Bash if elif else Statement

In Bash scripting, the if, elif (else if), and else statements are used for conditional branching. They allow you to execute different blocks of code based on whether a certain condition is true or false.

Here's the basic structure:

if [ condition ]; then # Code to be executed if the condition is true elif [ another_condition ]; then # Code to be executed if the first condition is false and this condition is true else # Code to be executed if none of the above conditions are true fi

Let's break down each part:

  1. if [ condition ]; then: This is the starting point of the conditional statement. The condition is placed inside square brackets ([ and ]). The then keyword indicates the beginning of the code block that will be executed if the condition is true.
  2. elif [ another_condition ]; then: This stands for "else if." If the initial if condition is false, the script checks this condition. If it's true, the code block following this line is executed.
  3. else: This is the default block of code that gets executed if none of the preceding conditions is true.
  4. fi: This marks the end of the conditional statement. It is "if" spelled backward.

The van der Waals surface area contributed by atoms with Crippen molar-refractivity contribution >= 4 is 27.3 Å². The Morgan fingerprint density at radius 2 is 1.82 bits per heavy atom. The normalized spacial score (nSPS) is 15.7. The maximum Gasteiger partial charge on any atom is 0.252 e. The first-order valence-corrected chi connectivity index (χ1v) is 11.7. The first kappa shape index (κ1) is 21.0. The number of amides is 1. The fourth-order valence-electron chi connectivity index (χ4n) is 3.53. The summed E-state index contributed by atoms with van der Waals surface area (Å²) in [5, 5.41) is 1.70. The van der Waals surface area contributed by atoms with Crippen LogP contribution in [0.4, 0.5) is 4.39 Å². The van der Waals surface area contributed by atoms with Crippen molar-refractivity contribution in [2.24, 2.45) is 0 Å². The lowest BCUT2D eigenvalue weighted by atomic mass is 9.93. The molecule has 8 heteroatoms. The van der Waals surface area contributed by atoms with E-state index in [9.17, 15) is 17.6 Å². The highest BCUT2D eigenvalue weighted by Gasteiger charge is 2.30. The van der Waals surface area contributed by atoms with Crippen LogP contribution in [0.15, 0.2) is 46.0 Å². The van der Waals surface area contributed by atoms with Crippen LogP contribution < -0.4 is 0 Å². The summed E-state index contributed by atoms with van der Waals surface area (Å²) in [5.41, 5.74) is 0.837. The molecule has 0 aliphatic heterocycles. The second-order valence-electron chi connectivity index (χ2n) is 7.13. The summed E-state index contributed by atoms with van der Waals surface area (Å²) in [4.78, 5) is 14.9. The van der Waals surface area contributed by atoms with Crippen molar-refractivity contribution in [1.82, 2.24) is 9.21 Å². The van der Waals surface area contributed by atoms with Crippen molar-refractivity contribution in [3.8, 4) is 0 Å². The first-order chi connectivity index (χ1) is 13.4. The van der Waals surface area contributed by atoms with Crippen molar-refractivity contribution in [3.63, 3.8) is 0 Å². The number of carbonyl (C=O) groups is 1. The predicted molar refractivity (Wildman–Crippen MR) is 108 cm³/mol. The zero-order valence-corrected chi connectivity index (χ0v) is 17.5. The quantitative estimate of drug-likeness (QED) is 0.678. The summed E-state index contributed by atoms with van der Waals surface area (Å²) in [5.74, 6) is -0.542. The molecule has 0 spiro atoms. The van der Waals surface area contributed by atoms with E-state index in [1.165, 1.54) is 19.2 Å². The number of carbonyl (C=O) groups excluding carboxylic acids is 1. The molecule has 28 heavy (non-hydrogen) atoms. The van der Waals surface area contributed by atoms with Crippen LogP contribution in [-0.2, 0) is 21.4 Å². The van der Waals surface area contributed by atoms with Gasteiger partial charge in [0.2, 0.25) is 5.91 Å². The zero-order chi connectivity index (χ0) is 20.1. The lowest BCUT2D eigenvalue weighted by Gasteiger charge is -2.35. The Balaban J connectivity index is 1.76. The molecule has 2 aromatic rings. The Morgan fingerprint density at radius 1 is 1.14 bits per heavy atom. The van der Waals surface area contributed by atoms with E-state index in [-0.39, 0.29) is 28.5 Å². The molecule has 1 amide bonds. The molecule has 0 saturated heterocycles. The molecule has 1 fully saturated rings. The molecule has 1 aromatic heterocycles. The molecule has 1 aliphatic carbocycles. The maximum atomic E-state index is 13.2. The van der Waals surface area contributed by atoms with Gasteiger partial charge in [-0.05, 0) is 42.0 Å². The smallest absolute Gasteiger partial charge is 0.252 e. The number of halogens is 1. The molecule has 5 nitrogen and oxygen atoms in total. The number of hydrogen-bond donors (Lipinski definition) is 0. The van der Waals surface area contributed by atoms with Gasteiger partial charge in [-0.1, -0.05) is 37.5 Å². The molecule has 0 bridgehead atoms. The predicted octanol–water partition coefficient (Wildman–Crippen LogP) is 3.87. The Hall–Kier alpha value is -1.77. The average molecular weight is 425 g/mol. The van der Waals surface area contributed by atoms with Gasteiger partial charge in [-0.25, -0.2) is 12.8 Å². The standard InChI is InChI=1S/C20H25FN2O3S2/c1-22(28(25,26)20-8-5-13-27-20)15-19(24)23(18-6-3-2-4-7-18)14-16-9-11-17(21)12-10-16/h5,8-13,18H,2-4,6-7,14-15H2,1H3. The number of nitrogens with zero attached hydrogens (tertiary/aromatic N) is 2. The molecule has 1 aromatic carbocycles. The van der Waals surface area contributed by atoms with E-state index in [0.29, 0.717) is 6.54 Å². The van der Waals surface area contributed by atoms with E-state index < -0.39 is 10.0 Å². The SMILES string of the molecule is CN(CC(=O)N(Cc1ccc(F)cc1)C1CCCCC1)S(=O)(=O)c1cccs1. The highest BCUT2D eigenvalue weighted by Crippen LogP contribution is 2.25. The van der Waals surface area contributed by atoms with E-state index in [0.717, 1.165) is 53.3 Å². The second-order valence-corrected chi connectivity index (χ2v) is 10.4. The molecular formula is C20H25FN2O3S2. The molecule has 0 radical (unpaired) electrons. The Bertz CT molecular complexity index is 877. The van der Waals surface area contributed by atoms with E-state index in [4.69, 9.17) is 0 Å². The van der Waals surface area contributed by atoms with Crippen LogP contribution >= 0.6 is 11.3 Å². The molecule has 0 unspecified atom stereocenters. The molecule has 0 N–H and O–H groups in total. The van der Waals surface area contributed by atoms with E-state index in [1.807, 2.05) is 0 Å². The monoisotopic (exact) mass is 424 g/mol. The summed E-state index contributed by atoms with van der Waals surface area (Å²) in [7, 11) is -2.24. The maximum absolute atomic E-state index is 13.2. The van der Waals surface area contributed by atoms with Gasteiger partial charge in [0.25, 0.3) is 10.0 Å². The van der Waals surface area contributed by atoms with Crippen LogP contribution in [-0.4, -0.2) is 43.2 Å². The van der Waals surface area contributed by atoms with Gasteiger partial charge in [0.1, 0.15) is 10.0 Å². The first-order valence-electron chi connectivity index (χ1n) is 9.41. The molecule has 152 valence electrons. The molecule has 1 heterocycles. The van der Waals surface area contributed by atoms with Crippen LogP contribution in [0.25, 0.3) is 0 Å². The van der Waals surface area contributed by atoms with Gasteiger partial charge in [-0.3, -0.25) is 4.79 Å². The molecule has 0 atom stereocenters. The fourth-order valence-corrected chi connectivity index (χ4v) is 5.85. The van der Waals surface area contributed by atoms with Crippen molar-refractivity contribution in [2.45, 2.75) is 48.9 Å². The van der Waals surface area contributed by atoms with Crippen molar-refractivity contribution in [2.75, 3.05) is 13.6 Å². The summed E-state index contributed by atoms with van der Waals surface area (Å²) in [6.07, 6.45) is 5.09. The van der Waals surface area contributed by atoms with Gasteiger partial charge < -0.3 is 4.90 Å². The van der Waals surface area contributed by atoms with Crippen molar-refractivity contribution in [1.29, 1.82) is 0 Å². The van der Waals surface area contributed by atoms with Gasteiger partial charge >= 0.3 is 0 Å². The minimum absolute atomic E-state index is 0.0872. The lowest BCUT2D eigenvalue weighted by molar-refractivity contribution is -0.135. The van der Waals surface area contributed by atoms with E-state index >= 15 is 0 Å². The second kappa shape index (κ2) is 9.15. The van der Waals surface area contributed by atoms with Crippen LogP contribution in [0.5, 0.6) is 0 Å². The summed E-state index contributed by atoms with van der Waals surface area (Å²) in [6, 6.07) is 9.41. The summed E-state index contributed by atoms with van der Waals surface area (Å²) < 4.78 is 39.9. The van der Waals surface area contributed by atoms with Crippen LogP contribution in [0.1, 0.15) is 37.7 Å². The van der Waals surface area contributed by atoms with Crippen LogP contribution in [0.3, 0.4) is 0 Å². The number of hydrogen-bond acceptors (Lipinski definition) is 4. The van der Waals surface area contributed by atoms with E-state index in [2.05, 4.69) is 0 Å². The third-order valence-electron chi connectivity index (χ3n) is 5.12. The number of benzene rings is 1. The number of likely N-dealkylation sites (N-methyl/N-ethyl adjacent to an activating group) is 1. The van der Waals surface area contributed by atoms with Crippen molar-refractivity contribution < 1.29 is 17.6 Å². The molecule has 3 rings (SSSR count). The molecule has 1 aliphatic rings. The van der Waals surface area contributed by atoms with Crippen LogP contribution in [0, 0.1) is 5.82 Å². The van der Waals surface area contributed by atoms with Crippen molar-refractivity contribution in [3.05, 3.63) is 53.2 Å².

While not strictly required by Bash, using indentation to visually group the code blocks associated with each if, elif, and else is highly recommended. It makes the script more readable and understandable for both yourself and others.


Check if a file exists

if [ -f "myfile.txt" ]; then echo "File exists" else echo "File does not exist" fi

This Bash script verifies the existence of a file named "myfile.txt." It uses the conditional statement -f to check if the file exists. If it does, it outputs "File exists"; otherwise, it prints "File does not exist."

Check if a number is even or odd

num=10 if [ $((num % 2)) -eq 0 ]; then echo "$num is even" else echo "$num is odd" fi

In this Bash script, it checks whether the variable "num" (set to 10) is even or odd. The script uses the modulo operator to determine divisibility by 2. If the result is zero, it prints "$num is even"; otherwise, it prints "$num is odd."

Get a character from the user and display its case

read -p "Enter a character: " char if [[ $char =~ ^ [a-z]$ ]]; then echo "$char is lowercase" elif [[ $char =~ ^ [A-Z]$ ]]; then echo "$char is uppercase" else echo "$char is not a letter" fi

This Bash script prompts the user to enter a character, then determines its case. It uses regular expressions to check if the input is lowercase or uppercase. It prints whether the character is lowercase, uppercase, or not a letter accordingly.


The if, elif, and else statements are used for conditional execution. They allow the script to perform different actions based on whether a particular condition or a series of conditions are true or false. The structure involves checking conditions using if, providing alternative conditions with elif, and specifying a default action with else.